Living in an Asian country, snowskin mooncakes are our absolute favourites when it is…
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Like I’ve mentioned here, I love mooncakes! Both eating and making them haha!
My husband shares the same “love” as me, so he’s always happy to eat mooncakes that I make – especially it saves him money :p
A few days back, I made some blueberry snowskin mooncakes and gula melaka chendol snowskin mooncakes. I love fruity snowskin mooncakes!
Sorry that I would not be able to share the snowskin recipe here, but I would be sharing how to make the swirl pattern. I like a mix of colors for snowskin mooncakes, and I must admit my mooncakes were not really nice when I just started learning how to make them.
Which is why after 2 years of not making mooncakes, I had to really start making them again – so scared skills rusty, la! :p
cannot resist not trying! Lol!
I like the chendol mooncakes look better – probably because the contrast of the colors are more obvious. The yellow portion was made by using gula melaka syrup.
For the blueberry ones, I just used food coloring. If I am making them again, I will probably substitute the purple portion with some Ribena syrup.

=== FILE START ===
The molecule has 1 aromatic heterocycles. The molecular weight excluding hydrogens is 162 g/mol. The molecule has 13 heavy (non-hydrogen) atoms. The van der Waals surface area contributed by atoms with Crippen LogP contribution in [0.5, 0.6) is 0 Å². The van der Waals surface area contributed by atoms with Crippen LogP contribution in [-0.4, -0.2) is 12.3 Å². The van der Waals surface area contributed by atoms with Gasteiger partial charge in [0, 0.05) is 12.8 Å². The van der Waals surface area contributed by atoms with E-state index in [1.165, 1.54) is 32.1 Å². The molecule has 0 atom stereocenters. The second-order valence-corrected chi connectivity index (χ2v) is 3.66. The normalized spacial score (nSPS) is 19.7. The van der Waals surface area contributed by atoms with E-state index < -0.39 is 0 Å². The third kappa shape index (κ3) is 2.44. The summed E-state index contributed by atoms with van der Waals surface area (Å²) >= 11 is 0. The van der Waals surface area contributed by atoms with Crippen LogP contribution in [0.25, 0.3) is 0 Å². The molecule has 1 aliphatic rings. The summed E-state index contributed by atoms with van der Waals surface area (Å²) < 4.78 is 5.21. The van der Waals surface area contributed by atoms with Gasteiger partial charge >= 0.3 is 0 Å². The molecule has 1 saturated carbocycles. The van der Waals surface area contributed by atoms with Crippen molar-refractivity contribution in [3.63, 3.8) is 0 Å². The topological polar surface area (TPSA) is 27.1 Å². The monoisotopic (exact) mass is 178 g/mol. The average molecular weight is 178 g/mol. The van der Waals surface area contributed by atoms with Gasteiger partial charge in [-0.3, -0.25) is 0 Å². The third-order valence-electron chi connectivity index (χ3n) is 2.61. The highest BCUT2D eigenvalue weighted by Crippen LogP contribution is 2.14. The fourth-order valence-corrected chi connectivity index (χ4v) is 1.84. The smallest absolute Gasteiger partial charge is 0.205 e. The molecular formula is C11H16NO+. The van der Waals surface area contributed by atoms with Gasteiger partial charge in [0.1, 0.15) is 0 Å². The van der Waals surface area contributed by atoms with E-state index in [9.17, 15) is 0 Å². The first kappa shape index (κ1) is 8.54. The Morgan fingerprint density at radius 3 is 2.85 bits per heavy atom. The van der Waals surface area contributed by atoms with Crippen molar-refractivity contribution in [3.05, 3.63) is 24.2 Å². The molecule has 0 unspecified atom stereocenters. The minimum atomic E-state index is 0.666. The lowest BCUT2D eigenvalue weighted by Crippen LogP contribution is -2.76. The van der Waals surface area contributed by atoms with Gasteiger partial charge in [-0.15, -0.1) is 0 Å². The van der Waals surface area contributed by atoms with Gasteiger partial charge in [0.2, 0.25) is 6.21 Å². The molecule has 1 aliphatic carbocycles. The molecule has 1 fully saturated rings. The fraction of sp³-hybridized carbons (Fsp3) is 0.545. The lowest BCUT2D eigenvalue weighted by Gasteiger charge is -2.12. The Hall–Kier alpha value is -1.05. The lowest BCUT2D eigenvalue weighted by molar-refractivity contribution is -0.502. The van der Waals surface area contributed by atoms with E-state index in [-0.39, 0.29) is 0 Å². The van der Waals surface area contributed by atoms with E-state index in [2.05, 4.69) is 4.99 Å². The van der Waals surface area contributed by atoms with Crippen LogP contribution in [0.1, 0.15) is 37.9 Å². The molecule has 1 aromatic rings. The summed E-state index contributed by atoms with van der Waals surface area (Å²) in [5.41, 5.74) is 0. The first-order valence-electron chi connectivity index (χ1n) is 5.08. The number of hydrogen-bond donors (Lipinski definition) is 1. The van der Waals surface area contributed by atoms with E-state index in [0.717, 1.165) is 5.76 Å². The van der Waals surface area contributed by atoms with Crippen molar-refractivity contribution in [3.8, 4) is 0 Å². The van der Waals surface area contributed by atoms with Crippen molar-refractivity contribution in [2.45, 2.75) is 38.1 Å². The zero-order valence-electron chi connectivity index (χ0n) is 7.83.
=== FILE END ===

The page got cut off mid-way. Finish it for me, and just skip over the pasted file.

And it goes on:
You can shave the gula melaka into smaller pieces for quicker melting.
Crisco because it said 0% transfat. Oh well :p
You can use any snowskin recipe that you like. Add in purple food coloring into 1/4 of the dough portion. For the gula melaka snowskin, I simply make a separate portion since I didn’t want to add in more kou fen to the dough, as I am not sure if it would compromise the soft skin.
If you do not like the taste of kou fen, you can boil some pandan leaves in water, leave to cool & chill before using.
Making of the Swirl Pattern:
1. Firstly, roll out long logs of dough, depending on the color combination that you want. I usually alternate the colors so it’s more distinct.
2. Pinch out a portion of the dough from the “log” above. I am using 15g skin for 50g mold.
3. Using a rolling pin, roll out the ball of dough above into a flat roundish dough.
4. Place the paste on the dough to wrap up using the space between your index finger and thumb. Slowly move the dough in place to seal. Don’t worry if you accidentally tear the skin. Snowskin dough is usually very malleable, so you can “shift” and move the dough in place.
It’s really easy right! 🙂